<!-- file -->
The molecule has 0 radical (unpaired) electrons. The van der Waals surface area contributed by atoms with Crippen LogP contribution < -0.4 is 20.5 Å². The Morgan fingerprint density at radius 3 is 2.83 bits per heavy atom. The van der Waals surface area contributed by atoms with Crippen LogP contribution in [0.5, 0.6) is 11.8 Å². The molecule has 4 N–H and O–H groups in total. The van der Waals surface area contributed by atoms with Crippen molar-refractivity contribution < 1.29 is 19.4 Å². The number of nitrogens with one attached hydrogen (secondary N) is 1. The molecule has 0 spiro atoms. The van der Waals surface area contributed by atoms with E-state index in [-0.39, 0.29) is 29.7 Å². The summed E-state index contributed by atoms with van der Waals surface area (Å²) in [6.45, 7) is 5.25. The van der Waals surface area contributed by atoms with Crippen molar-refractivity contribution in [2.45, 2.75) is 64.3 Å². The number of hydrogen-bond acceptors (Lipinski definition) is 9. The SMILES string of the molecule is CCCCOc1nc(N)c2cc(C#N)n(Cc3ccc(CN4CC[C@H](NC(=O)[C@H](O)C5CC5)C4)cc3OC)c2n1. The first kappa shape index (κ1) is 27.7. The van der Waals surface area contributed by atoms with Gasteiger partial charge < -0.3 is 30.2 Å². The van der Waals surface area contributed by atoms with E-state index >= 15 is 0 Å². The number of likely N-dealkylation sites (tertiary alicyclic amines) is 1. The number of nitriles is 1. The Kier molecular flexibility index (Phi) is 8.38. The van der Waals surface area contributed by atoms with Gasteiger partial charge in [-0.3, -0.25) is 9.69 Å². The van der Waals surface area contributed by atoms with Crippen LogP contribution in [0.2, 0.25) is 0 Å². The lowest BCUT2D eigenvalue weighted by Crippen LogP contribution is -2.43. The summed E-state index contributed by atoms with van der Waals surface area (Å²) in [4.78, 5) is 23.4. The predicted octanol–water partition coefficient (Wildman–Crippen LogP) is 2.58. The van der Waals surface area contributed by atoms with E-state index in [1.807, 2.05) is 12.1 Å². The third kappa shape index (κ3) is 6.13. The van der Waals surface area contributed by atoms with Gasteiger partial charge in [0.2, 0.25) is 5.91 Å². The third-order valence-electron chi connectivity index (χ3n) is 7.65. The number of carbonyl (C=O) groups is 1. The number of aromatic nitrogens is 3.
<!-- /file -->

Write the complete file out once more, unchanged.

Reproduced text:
The molecule has 0 radical (unpaired) electrons. The van der Waals surface area contributed by atoms with Crippen LogP contribution < -0.4 is 20.5 Å². The Morgan fingerprint density at radius 3 is 2.83 bits per heavy atom. The van der Waals surface area contributed by atoms with Crippen LogP contribution in [0.5, 0.6) is 11.8 Å². The molecule has 4 N–H and O–H groups in total. The van der Waals surface area contributed by atoms with Crippen molar-refractivity contribution < 1.29 is 19.4 Å². The number of nitrogens with one attached hydrogen (secondary N) is 1. The molecule has 0 spiro atoms. The van der Waals surface area contributed by atoms with E-state index in [-0.39, 0.29) is 29.7 Å². The summed E-state index contributed by atoms with van der Waals surface area (Å²) in [6.45, 7) is 5.25. The van der Waals surface area contributed by atoms with Crippen molar-refractivity contribution in [2.45, 2.75) is 64.3 Å². The number of hydrogen-bond acceptors (Lipinski definition) is 9. The SMILES string of the molecule is CCCCOc1nc(N)c2cc(C#N)n(Cc3ccc(CN4CC[C@H](NC(=O)[C@H](O)C5CC5)C4)cc3OC)c2n1. The first kappa shape index (κ1) is 27.7. The van der Waals surface area contributed by atoms with Gasteiger partial charge < -0.3 is 30.2 Å². The van der Waals surface area contributed by atoms with E-state index >= 15 is 0 Å². The number of likely N-dealkylation sites (tertiary alicyclic amines) is 1. The number of nitriles is 1. The Kier molecular flexibility index (Phi) is 8.38. The van der Waals surface area contributed by atoms with Gasteiger partial charge in [-0.3, -0.25) is 9.69 Å². The van der Waals surface area contributed by atoms with Crippen LogP contribution in [0.2, 0.25) is 0 Å². The lowest BCUT2D eigenvalue weighted by Crippen LogP contribution is -2.43. The summed E-state index contributed by atoms with van der Waals surface area (Å²) in [4.78, 5) is 23.4. The predicted octanol–water partition coefficient (Wildman–Crippen LogP) is 2.58. The van der Waals surface area contributed by atoms with E-state index in [1.807, 2.05) is 12.1 Å². The third kappa shape index (κ3) is 6.13. The van der Waals surface area contributed by atoms with Gasteiger partial charge in [0.2, 0.25) is 5.91 Å². The third-order valence-electron chi connectivity index (χ3n) is 7.65. The number of carbonyl (C=O) groups is 1. The number of aromatic nitrogens is 3.